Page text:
EUR Share of FX Reserves vs USD

by Ashraf Laidi
Jun 30, 2008 18:22

The Q1 2008 IMF data on currency composition of Official Foreign Exchange Reserves shows a continued gradual fall in USD claims along with continued increase in the EUR claims.

EUR Share of FX Reserves vs USD - FX Reserves Jun 08 (Chart 1)

USD claims rose 4.5% to $2.72 billion making up 63% of total allocated reserves, down from 64.02% in Q4 2007

EUR claims rose 7.7% to $1.16 billion making up 26.80% of total allocated reserves, up from 26.42% in Q4 2007.

The data take into consideration total allocated reserves, thus not including undisclosed reserves such as China and the Gulf nations. Nonetheless, due to the increasing mobility of capital flows out of sovereign wealth funds, the importance of foreign exchange reserves has somewhat given way to the FX implications of the currency allocation of SWFs. These remain largely denominated in USD.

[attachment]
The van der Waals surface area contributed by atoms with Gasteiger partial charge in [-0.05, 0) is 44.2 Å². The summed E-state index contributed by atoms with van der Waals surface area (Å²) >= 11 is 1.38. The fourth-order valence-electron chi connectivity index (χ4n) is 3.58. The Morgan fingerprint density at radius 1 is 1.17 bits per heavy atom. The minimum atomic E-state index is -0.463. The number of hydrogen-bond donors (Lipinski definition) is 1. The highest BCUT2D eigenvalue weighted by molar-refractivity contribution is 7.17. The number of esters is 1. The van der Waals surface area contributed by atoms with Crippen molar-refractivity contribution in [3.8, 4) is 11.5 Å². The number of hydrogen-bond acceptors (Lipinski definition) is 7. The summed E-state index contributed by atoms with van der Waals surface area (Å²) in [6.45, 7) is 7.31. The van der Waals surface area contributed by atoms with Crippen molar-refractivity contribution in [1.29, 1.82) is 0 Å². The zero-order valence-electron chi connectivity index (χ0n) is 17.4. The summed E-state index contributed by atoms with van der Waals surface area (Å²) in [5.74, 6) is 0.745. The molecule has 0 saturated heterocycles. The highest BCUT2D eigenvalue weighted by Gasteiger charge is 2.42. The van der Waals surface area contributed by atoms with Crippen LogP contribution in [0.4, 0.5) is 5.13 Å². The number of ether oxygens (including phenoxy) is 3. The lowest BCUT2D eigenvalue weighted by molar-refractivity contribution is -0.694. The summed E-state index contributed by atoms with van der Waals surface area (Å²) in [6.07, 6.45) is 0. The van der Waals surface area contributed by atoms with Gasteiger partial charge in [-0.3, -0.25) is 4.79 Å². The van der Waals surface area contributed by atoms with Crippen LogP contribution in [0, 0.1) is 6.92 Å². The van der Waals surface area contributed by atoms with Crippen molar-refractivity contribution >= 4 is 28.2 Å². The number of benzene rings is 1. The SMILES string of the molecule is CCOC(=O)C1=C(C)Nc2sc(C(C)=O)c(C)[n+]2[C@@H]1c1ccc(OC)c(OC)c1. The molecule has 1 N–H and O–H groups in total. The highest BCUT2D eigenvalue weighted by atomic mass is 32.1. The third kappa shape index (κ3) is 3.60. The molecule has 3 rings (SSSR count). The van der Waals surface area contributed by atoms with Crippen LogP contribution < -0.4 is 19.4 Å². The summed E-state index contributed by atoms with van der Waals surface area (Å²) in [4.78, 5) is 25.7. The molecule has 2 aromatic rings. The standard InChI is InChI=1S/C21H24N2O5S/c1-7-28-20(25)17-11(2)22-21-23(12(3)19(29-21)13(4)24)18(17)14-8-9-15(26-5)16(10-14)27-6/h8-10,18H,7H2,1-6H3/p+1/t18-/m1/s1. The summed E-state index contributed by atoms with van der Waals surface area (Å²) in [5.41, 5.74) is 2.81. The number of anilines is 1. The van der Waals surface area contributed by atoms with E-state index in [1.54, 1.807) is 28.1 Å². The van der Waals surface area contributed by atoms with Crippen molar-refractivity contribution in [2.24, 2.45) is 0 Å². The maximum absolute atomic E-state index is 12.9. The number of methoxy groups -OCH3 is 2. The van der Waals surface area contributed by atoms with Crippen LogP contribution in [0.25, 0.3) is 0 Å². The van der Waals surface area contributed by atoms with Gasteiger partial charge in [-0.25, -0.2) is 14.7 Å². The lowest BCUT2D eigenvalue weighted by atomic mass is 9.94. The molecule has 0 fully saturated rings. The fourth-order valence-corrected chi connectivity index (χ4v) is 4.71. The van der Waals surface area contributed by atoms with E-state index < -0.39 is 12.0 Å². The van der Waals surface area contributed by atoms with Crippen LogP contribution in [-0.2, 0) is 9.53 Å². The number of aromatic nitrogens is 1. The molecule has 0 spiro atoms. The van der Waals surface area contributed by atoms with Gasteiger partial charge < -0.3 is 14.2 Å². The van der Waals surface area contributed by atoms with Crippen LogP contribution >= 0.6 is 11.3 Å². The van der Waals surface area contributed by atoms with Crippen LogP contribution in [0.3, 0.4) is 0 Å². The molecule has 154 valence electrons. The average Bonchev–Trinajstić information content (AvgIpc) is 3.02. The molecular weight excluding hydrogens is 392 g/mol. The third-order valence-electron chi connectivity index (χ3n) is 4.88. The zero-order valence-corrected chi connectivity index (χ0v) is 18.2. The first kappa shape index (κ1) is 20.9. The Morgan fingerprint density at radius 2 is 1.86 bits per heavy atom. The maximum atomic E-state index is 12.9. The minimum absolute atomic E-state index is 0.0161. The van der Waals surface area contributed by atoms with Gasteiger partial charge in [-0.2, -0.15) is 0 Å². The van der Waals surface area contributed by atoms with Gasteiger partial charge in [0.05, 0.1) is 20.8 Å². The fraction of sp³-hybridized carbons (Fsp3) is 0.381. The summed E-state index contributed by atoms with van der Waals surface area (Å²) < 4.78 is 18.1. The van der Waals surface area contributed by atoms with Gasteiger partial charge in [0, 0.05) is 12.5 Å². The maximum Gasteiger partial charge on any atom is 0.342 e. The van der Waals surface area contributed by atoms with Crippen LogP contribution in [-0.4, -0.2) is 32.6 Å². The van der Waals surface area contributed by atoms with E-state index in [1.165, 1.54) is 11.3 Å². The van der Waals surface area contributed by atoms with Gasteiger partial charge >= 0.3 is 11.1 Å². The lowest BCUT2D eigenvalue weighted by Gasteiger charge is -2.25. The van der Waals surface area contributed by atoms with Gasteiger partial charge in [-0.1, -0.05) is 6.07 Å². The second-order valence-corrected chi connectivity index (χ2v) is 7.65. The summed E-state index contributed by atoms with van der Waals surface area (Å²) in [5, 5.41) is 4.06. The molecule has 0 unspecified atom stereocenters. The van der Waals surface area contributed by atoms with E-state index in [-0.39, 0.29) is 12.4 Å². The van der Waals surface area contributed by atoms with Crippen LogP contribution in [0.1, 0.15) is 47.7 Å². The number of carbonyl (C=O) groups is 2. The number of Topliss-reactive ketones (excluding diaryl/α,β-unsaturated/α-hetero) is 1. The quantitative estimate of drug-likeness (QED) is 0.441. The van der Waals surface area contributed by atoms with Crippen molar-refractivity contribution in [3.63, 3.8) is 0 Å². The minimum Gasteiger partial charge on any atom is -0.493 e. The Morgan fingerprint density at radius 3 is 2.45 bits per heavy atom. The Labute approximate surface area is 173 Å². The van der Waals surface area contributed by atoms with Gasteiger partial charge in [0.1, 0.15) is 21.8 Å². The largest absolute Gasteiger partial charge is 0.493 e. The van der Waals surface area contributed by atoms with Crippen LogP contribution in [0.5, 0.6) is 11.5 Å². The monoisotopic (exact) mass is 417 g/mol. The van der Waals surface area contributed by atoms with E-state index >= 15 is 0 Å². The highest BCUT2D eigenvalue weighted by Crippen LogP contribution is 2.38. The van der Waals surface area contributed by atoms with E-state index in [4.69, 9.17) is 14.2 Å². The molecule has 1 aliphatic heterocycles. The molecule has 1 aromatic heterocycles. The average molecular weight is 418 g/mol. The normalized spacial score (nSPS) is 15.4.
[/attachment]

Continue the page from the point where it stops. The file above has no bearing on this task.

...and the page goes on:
One interesting phenomenon is the role of the Aussie and the Swiss franc, two currencies which have headed the ranking of G10 FX returns in H2 2008. Although AUD and CHF offer contrasting levels of interest rates at 7.25% and 2.75% respectively, the consistency of their returns remains boosted by a favorable performance for copper, gold and wheat in the case of the Aussie, while improved reaction on falling risk appetite in the case of the franc. The franc had outperformed the yen, its low yielding counterpart, in the latest downturn in global stocks primarily due to the escalating effects of higher oil in Japan.

The impact of the falling value of the dollar on composition valuations did play a factor in dragging down the USDs share of FX reserves versus the EUR. But this development is far from being a major element. Looking at the chart, the EUR composition rose in 2000 and 2001 in a year when the euro dropped 6% against USD in both years. At the current pace, the EUR may not attain a 50-50% composition before 2020. But a major factor in deciding the pace of such evolution will be any progress by OPEC in pricing their oil in a basket of currencies or any revaluation in their USD-pegged currency regimes.

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